© 2019 Workers' Compensation Law Center. Representing Injured Workers with offices in Crescent City, Eureka, Redding, and Susanville.

 

The materials on this website do not, nor are they intended to create an attorney-client relationship or constitute legal advice. All California Workers' Compensation claims are different.

For advice regarding your claim, please contact a workers' compensation attorney.

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California Workers' Compensation Benefits

Employers injured at work are entitled to several benefits through workers' compensation. Not all benefits will apply to every applicant. Please review the below to better understand the benefits available to you and what each benefit offers. This is not intended to replace legal advice. Should you still have questions please contact a workers' compensation lawyer for a FREE consultation.

Medical Treatment

Medical treatment is the first and most essential benefit of a California work comp claim. Your employer provides medical treatment to help you recover from an injury or illness caused in the course of your employment. Doctors in California's workers' compensation system are required to provide treatments proven to cure or relieve work-related injuries and illnesses. Those treatments are laid out in a set of guidelines that provide details on which treatments are effective for certain injuries, as well as how often the treatment should be given (frequency), the extent of the treatment (intensity), and for how long (duration), among other things.

Medical treatment is to comply with the American College of Occupational and Environmental Medicine's (ACOEM) Practice Guidelines, plus guidelines for acupuncture, chronic pain, and therapy after surgery. Under SB 863, a doctor must request all treatment on a Request for Authorization (RFA) form. Upon receiving this request, the carrier will send it to Utilization Review (UR) to make a determination whether to approve or deny based on the requests conformity to the ACOEM Guidelines. Should UR deny the doctor's request, you have 30 days to appeal through an Independent Medical Review (IMR). This is also a good time to get a workers' comp lawyer involved in your claim.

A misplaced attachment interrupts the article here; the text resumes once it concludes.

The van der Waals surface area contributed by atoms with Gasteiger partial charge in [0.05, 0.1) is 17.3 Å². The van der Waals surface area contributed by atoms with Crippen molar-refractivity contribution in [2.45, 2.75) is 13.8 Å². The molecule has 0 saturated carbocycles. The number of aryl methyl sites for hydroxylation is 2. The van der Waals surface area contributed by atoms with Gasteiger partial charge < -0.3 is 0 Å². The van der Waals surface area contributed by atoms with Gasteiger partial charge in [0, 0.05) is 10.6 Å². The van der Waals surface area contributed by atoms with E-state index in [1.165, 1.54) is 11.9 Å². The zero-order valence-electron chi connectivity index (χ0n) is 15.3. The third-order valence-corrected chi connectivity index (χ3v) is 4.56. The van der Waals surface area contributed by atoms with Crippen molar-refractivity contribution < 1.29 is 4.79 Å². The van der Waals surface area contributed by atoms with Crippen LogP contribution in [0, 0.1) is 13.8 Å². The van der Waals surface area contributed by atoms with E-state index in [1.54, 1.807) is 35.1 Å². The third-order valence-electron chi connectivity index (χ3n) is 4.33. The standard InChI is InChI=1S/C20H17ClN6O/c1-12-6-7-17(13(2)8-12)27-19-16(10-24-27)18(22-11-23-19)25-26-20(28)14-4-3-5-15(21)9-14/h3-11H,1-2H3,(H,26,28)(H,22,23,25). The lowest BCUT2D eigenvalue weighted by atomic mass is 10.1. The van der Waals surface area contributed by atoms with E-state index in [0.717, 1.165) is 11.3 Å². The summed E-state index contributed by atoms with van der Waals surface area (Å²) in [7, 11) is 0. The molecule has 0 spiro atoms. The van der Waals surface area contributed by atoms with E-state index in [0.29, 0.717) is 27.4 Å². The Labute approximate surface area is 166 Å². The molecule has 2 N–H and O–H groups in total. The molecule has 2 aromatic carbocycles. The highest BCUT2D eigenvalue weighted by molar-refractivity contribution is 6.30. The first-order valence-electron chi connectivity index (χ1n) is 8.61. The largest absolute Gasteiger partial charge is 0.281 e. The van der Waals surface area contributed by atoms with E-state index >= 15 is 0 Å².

1.
Temporary Disability

Temporary disability (TD) payments help to make up for lost wages while receiving medical treatments. If you are unable to work due to your medical condition or are losing wages because your injury prevents you from doing your usual job while recovering you are entitled to temporary disability. As a general rule, if not working, TD pays two-thirds of the gross (pre-tax) wages you are losing while recovering from your work-related injury. Your wages are figured out by using all forms of income you receive from work: wages, food, lodging, tips, commissions, overtime, and bonuses. Generally, employers will go back a 12 month period to determine your Average Weekly Wage (AWW).  Give proof of these earnings to the claims administrator. The claims administrator will consider all forms of income when calculating your TD benefits. 

2.
Permanent Disability

Once you have received all available medical treatment, as outlined by the ACOEM Guidelines, a doctor, either your PTP or QME, will determine you have reached Maximum Medical Improvement (MMI). Another term used to describe this is permanent and stationary. After reaching this status a determination will be made on your permanent disability. Should you have a permanent disability (PD) you will begin receiving payments of up to $270 (date of injury 2014) per week until you reach the cap for your permanent impairment level. 

 

If your injury or illness results in PD you are entitled to PD benefits, even if you are able to go back to work. PD benefits are limited. If you lose income, PD benefits may not cover all the income lost. If you experience losses unrelated to your ability to work, PD benefits may not cover those losses. 

3.
Supplemental Job Displacement Voucher

The SJDV was designed to help an injured worker for retraining or skill enhancement if there is not a full recovery and the injured worker is unable to return to work. For date of injuries on or after Jan. 1, 2004 and prior to Jan. 1, 2013, employees who are unable to return to work for their employer within 60 days of the end of TD payments will receive a voucher. The amount of the voucher is based on the percentage of disability.

An employer will not be liable for providing the SJDB to an employee if, within 30 days of the end of TD payments, an offer of modified or alternative work is made, and the employee rejects or fails to accept the offer in the form and manner prescribed by the DWC administrative director.

For injuries occurring on or after Jan. 1, 2013, the voucher amount is $6,000.00 regardless of the PD rating. The voucher will be due 60 days after a treating doctor, QME, or AME declares the employee permanent and stationary and issues a report outlining the employee's work capacities, and the employer is unable to offer alternative or modified work.

4.
Death Benefits

Death benefits are paid out at your temporary disability rate to your spouse, children or other dependents should you or a loved one die from a job injury or illness. Death benefits can be consolidated into a lump sum pay out. Often these benefits are disputed based on who is and is not a dependant. 

5.